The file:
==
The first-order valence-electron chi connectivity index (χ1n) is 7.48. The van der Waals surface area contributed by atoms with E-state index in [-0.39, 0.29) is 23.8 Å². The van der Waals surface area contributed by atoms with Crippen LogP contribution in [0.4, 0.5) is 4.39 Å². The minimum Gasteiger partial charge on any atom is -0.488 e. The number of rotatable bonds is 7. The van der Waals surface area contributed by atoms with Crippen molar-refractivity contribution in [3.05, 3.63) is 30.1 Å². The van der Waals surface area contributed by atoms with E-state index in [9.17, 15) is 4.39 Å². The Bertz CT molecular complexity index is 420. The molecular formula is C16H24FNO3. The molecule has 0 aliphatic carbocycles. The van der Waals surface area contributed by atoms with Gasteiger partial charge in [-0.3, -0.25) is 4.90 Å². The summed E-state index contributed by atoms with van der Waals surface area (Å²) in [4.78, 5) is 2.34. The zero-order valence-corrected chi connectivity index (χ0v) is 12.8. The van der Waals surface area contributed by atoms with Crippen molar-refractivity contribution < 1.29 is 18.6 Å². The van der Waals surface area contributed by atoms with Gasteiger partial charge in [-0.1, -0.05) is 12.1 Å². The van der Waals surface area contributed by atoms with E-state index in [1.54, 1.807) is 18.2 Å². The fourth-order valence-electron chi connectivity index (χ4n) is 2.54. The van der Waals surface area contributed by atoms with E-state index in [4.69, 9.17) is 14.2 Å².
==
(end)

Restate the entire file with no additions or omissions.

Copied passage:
The first-order valence-electron chi connectivity index (χ1n) is 7.48. The van der Waals surface area contributed by atoms with E-state index in [-0.39, 0.29) is 23.8 Å². The van der Waals surface area contributed by atoms with Crippen LogP contribution in [0.4, 0.5) is 4.39 Å². The minimum Gasteiger partial charge on any atom is -0.488 e. The number of rotatable bonds is 7. The van der Waals surface area contributed by atoms with Crippen molar-refractivity contribution in [3.05, 3.63) is 30.1 Å². The van der Waals surface area contributed by atoms with E-state index in [9.17, 15) is 4.39 Å². The Bertz CT molecular complexity index is 420. The molecular formula is C16H24FNO3. The molecule has 0 aliphatic carbocycles. The van der Waals surface area contributed by atoms with Gasteiger partial charge in [-0.3, -0.25) is 4.90 Å². The summed E-state index contributed by atoms with van der Waals surface area (Å²) in [4.78, 5) is 2.34. The zero-order valence-corrected chi connectivity index (χ0v) is 12.8. The van der Waals surface area contributed by atoms with Crippen molar-refractivity contribution < 1.29 is 18.6 Å². The van der Waals surface area contributed by atoms with Gasteiger partial charge in [-0.1, -0.05) is 12.1 Å². The van der Waals surface area contributed by atoms with E-state index in [1.54, 1.807) is 18.2 Å². The fourth-order valence-electron chi connectivity index (χ4n) is 2.54. The van der Waals surface area contributed by atoms with E-state index in [4.69, 9.17) is 14.2 Å².